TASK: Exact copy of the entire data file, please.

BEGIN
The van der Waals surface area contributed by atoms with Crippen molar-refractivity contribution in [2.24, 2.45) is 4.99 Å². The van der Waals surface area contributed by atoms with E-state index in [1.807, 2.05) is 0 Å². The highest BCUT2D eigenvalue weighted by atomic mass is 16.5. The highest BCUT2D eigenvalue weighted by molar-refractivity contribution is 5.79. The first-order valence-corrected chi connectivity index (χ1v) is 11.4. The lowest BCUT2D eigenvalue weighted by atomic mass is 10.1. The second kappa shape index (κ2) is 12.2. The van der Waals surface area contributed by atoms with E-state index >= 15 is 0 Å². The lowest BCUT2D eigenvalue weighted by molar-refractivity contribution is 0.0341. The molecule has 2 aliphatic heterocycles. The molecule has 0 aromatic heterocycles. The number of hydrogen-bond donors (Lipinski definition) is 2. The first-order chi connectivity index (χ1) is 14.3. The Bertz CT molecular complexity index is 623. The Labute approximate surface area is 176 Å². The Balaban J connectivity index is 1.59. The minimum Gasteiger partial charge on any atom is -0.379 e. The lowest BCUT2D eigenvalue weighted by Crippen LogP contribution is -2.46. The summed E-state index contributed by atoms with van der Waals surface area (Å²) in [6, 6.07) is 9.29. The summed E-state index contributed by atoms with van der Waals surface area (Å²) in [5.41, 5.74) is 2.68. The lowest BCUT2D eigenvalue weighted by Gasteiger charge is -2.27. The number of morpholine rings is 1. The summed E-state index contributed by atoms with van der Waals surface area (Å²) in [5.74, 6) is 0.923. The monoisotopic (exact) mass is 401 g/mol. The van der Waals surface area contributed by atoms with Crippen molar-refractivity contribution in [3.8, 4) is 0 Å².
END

The van der Waals surface area contributed by atoms with Crippen molar-refractivity contribution in [2.24, 2.45) is 4.99 Å². The van der Waals surface area contributed by atoms with E-state index in [1.807, 2.05) is 0 Å². The highest BCUT2D eigenvalue weighted by atomic mass is 16.5. The highest BCUT2D eigenvalue weighted by molar-refractivity contribution is 5.79. The first-order valence-corrected chi connectivity index (χ1v) is 11.4. The lowest BCUT2D eigenvalue weighted by atomic mass is 10.1. The second kappa shape index (κ2) is 12.2. The van der Waals surface area contributed by atoms with E-state index >= 15 is 0 Å². The lowest BCUT2D eigenvalue weighted by molar-refractivity contribution is 0.0341. The molecule has 2 aliphatic heterocycles. The molecule has 0 aromatic heterocycles. The number of hydrogen-bond donors (Lipinski definition) is 2. The first-order chi connectivity index (χ1) is 14.3. The Bertz CT molecular complexity index is 623. The Labute approximate surface area is 176 Å². The Balaban J connectivity index is 1.59. The minimum Gasteiger partial charge on any atom is -0.379 e. The lowest BCUT2D eigenvalue weighted by Crippen LogP contribution is -2.46. The summed E-state index contributed by atoms with van der Waals surface area (Å²) in [6, 6.07) is 9.29. The summed E-state index contributed by atoms with van der Waals surface area (Å²) in [5.41, 5.74) is 2.68. The lowest BCUT2D eigenvalue weighted by Gasteiger charge is -2.27. The number of morpholine rings is 1. The summed E-state index contributed by atoms with van der Waals surface area (Å²) in [5.74, 6) is 0.923. The monoisotopic (exact) mass is 401 g/mol. The van der Waals surface area contributed by atoms with Crippen molar-refractivity contribution in [3.8, 4) is 0 Å².